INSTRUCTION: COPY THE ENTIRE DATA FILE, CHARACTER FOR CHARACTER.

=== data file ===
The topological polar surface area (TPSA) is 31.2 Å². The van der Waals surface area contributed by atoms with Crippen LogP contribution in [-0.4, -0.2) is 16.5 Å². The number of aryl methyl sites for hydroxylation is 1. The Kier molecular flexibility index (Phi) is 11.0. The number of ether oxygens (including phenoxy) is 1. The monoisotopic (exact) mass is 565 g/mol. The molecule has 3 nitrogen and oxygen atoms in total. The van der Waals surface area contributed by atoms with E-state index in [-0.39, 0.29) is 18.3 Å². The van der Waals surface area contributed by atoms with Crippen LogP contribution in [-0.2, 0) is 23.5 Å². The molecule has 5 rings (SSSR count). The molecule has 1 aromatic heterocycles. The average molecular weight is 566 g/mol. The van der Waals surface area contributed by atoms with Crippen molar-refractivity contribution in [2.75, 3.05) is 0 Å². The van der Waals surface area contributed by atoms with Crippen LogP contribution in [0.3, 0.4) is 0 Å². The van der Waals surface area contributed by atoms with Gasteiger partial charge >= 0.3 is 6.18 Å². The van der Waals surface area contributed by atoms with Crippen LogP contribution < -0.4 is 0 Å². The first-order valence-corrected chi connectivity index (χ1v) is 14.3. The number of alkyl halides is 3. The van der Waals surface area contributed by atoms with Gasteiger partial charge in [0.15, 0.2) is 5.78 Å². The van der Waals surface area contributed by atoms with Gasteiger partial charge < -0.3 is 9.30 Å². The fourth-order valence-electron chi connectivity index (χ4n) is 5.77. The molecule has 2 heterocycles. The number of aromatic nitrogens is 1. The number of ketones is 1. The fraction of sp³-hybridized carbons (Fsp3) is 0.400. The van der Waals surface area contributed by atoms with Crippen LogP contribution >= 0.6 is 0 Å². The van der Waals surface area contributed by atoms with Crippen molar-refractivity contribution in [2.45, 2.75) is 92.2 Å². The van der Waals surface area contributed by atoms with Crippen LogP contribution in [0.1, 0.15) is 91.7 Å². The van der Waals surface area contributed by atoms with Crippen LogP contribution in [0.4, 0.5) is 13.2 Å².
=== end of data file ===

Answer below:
The topological polar surface area (TPSA) is 31.2 Å². The van der Waals surface area contributed by atoms with Crippen LogP contribution in [-0.4, -0.2) is 16.5 Å². The number of aryl methyl sites for hydroxylation is 1. The Kier molecular flexibility index (Phi) is 11.0. The number of ether oxygens (including phenoxy) is 1. The monoisotopic (exact) mass is 565 g/mol. The molecule has 3 nitrogen and oxygen atoms in total. The van der Waals surface area contributed by atoms with E-state index in [-0.39, 0.29) is 18.3 Å². The van der Waals surface area contributed by atoms with Crippen LogP contribution in [-0.2, 0) is 23.5 Å². The molecule has 5 rings (SSSR count). The molecule has 1 aromatic heterocycles. The average molecular weight is 566 g/mol. The van der Waals surface area contributed by atoms with Crippen molar-refractivity contribution in [2.75, 3.05) is 0 Å². The van der Waals surface area contributed by atoms with Crippen LogP contribution in [0.3, 0.4) is 0 Å². The van der Waals surface area contributed by atoms with Gasteiger partial charge >= 0.3 is 6.18 Å². The van der Waals surface area contributed by atoms with Crippen LogP contribution < -0.4 is 0 Å². The first-order valence-corrected chi connectivity index (χ1v) is 14.3. The number of alkyl halides is 3. The van der Waals surface area contributed by atoms with Gasteiger partial charge in [0.15, 0.2) is 5.78 Å². The van der Waals surface area contributed by atoms with Gasteiger partial charge < -0.3 is 9.30 Å². The fourth-order valence-electron chi connectivity index (χ4n) is 5.77. The molecule has 2 heterocycles. The number of aromatic nitrogens is 1. The number of ketones is 1. The fraction of sp³-hybridized carbons (Fsp3) is 0.400. The van der Waals surface area contributed by atoms with Crippen LogP contribution >= 0.6 is 0 Å². The van der Waals surface area contributed by atoms with Crippen molar-refractivity contribution in [2.45, 2.75) is 92.2 Å². The van der Waals surface area contributed by atoms with Crippen LogP contribution in [0.1, 0.15) is 91.7 Å². The van der Waals surface area contributed by atoms with Crippen LogP contribution in [0.4, 0.5) is 13.2 Å².